BERNARD LAFAYETTE: So when we were in jail we said, what is it Bettie? Buses are coming?

CAPEHART: Bernard Lafayette was the program director for the Southern Christian Leadership Conference. He was occasionally in jail with Bettie Mae Fikes.


Bernard Lafayette speaks with The Post's Jonathan Capehart outside Brown Chapel in Selma, Ala., on March 2. (Jonathan Capehart/The Washington Post)

LAFAYETTE: So we were singing actually to the jailers to let them know that the buses were coming so they needed to get ready. And we would sing ...

FIKES and LAFAYETTE: [singing] Buses are a coming, oh yes. Buses are a coming, oh yes. Buses are a coming, buses are a coming. Buses are a coming, oh yeah.

LAFAYETTE: And the jailer would say, “Shut up all that hollering here. This ain’t no playhouse this is a jail house.”

So we said to ourselves, “What they gonna do? Arrest us?”

[laughter and applause]

LAFAYETTE: And we kept singing. So the next thing, they said, “all right, that done it.” We in Mississippi now. “I hear one more peep out you boogers, I’m gonna take that mattress.” And it was already filled up as it was, two on a mattress, as it was. End for end. You know what end for end means? Your head down there and your tail down there. And then there was a magic line down the middle. Invisible. You stayed right there. You didn’t move around yourself. So anyway, we didn’t want no mattress anyway. We sang.

[Sings] “You can take our mattress, oh yes. You can take our mattress, oh yes.”

LAFAYETTE: We got the mattresses and piled them up at the door. Go ahead and take the mattress, we didn’t care about no mattress. We weren’t gonna let anything turn us around.

So those are smart folks down in Mississippi. They noticed we had toothbrushes when we go to jail. Because you know overcrowded situation and they don’t have no toothbrush, you know what I’m talking about? Makes it kinda difficult to be close to somebody.

So somebody broke out, and he said, jailer said, “Well take those toothbrushes.”

So somebody broke out and sang, “You can take our toothbrush . . .”

And we said, “Now wait a minute.”

Singing in an overcrowded jail with no toothbrush. This is time for Quaker consensus. Well, we discussed it until we all had a consensus. And I came up with the idea that we had to make sure if we weren’t gonna have no toothbrushes, we had to learn how to sing without breathing on everybody.

So you can do it actually, and what we did was put the middle of your lip — now people got different sized lips —

CAPEHART: I got enough. Uh uh . . .

LAFAYETTE: Put the middle part together. Got it?

CAPEHART: [through closed lips] Uh huh. I got it.

LAFAYETTE: [sings through closed lips] You can take our toothbrush, oh yes.

CAPEHART: And I’m gonna take the mic.

---

CAPEHART: In jail, music was the one thing that couldn’t be taken away from them. And during marches and protests, it was the one thing that could hold a rally together. Propel it.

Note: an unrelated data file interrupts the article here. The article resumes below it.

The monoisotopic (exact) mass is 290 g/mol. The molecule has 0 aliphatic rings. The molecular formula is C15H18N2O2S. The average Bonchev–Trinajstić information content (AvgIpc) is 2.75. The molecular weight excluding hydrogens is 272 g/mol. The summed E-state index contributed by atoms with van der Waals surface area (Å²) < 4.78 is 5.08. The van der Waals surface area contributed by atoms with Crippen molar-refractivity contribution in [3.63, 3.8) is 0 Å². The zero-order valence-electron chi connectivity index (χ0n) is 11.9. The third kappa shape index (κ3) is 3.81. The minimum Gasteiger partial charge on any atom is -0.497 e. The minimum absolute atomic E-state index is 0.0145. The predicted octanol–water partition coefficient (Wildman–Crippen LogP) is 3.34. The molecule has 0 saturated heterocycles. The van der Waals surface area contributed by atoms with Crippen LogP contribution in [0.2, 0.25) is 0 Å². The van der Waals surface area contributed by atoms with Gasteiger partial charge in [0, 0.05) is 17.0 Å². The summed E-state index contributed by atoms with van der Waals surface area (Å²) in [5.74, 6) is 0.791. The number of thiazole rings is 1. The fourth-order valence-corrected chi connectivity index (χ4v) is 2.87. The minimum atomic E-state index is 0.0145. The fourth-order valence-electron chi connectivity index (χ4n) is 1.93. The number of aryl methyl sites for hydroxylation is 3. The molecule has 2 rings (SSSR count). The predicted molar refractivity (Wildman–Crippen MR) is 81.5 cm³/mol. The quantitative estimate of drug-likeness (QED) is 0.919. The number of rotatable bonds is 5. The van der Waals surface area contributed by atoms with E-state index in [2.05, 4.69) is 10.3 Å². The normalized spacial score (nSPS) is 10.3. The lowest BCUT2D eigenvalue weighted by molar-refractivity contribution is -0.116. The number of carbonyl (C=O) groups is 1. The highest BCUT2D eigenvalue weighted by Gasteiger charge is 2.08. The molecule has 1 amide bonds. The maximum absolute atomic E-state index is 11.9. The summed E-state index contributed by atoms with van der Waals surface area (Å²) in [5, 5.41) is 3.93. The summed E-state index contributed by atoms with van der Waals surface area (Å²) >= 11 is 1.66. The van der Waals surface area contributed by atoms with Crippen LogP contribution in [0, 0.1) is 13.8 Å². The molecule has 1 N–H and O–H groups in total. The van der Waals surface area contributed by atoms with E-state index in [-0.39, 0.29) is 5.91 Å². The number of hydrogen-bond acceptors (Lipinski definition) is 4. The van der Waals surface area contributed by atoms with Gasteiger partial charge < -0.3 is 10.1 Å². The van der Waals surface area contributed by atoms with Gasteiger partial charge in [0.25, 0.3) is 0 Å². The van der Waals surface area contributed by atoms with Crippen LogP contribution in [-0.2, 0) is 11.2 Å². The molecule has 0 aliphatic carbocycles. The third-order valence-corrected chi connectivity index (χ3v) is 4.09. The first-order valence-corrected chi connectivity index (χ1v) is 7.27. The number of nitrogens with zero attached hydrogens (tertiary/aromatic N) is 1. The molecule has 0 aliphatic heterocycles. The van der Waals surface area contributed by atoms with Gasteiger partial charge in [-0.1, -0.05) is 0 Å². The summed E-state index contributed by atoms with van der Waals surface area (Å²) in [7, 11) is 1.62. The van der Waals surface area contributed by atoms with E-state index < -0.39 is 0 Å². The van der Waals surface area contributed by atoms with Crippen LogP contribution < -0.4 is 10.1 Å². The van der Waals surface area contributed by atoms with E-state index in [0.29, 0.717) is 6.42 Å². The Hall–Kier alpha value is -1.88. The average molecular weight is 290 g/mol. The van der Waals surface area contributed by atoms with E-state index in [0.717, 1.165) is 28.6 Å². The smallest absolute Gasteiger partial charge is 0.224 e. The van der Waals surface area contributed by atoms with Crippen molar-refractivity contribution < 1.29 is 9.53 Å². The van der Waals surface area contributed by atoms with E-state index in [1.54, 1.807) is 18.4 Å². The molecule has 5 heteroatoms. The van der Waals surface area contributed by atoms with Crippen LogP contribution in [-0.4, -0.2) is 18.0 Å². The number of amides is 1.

And it was also used to tell a story or make a point or point out about hypocrisy — or in the case of the “Dog Song” — do all three.

FIKES: Jim Bevel had the experience but we all put the song together. It’s called the “Dog Song.” See he grew up in Mississippi, in Itta Bena. The dogs could play together his neighbor. You know when you say neighbors in the country it could be half a mile away. So they played together the dogs, you know from the black family and the white family. But the children couldn’t play together. So they made up a song called, “Dogs.”

[sings “Dog Song”]

CAPEHART: Perhaps you had to witness it with your own eyes and ears, but what you heard from Bettie Mae Fikes, Chuck Neblett and Bernard Lafayette at Brown Chapel was a moment. That kind of happening you just know is special in real time.

For me, that feeling always happens early in the pilgrimage — on the very first stop as soon as I hear the choir at 16th Street Baptist Church in Birmingham, Ala.

CAPEHART: I’ve now been to 16th Street Baptist three times, and it’s always that choir. That choir always . . . it’s sort of . . . it’s a welcome. It’s an embrace. It’s just hearing those voices.

[singing]

It takes me back to going to you know the black Baptist church with my paternal grandfather when he would take me to see my father’s side of the family. It was one of those knock-down, drag-out gospel Baptist churches with the gospel singing for two hours or something, and the church was jumpin'. This church is not exactly like that, but the voices are. And it just brings me home every time.

[singing]

And the music is always . . . if you just hear the music, it's beautiful and inviting. But if you listen to the music, it’s when it starts to latch on and you understand that these, this beautiful music has a much deeper meaning and a much deeper history.

And that’s why I feel like when I walked in that church, even though I don’t know those ladies, I know them. And in these jobs that we have, particularly for me, the job that I have, there aren’t many opportunities where I feel seen or understood, and walking into the church and hearing those women sing, I feel seen and understood. And that’s the incredible thing I’ve been doing this for three years now, and I’m always just blown away by the stories, the people, the history.

And to be a part of this, like this, is just an honor that I can't even put into words.

[singing]

CAPEHART: Coming up on “Voices of the Movement” . . .

[singing]

. . . the next generation is continuing the tradition, in song . . .

[singing]

. . . and in adherence to the philosophy of nonviolence.

[singing fades out]

Listen to Episode 6: How segregationist George Wallace became a model for racial reconciliation | Listen to Episode 8: The power of nonviolent resistance

Related:

Listen to the entire “Voices of the Movement” podcast series

Read more from Jonathan Capehart